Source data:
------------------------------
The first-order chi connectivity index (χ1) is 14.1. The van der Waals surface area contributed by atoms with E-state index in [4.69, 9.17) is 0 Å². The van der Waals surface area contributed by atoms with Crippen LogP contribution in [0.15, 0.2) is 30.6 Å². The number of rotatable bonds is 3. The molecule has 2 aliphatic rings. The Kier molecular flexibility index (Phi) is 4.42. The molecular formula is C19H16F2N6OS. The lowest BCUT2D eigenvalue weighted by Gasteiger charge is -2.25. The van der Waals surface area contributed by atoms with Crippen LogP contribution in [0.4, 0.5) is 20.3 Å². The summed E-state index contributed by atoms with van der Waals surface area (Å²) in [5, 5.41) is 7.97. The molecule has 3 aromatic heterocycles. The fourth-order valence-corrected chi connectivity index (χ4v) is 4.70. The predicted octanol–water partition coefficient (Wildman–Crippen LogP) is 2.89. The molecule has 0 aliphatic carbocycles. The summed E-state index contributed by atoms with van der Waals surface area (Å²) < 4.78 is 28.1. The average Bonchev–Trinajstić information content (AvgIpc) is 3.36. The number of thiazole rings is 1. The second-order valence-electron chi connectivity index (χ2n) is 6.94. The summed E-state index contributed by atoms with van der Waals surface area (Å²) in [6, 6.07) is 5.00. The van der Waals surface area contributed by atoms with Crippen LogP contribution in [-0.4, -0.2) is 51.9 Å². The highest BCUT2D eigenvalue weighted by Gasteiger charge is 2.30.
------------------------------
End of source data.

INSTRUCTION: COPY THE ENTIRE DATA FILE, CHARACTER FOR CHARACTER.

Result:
The first-order chi connectivity index (χ1) is 14.1. The van der Waals surface area contributed by atoms with E-state index in [4.69, 9.17) is 0 Å². The van der Waals surface area contributed by atoms with Crippen LogP contribution in [0.15, 0.2) is 30.6 Å². The number of rotatable bonds is 3. The molecule has 2 aliphatic rings. The Kier molecular flexibility index (Phi) is 4.42. The molecular formula is C19H16F2N6OS. The lowest BCUT2D eigenvalue weighted by Gasteiger charge is -2.25. The van der Waals surface area contributed by atoms with Crippen LogP contribution in [0.4, 0.5) is 20.3 Å². The summed E-state index contributed by atoms with van der Waals surface area (Å²) in [5, 5.41) is 7.97. The molecule has 3 aromatic heterocycles. The fourth-order valence-corrected chi connectivity index (χ4v) is 4.70. The predicted octanol–water partition coefficient (Wildman–Crippen LogP) is 2.89. The molecule has 0 aliphatic carbocycles. The summed E-state index contributed by atoms with van der Waals surface area (Å²) < 4.78 is 28.1. The average Bonchev–Trinajstić information content (AvgIpc) is 3.36. The number of thiazole rings is 1. The second-order valence-electron chi connectivity index (χ2n) is 6.94. The summed E-state index contributed by atoms with van der Waals surface area (Å²) in [6, 6.07) is 5.00. The van der Waals surface area contributed by atoms with Crippen LogP contribution in [-0.4, -0.2) is 51.9 Å². The highest BCUT2D eigenvalue weighted by Gasteiger charge is 2.30.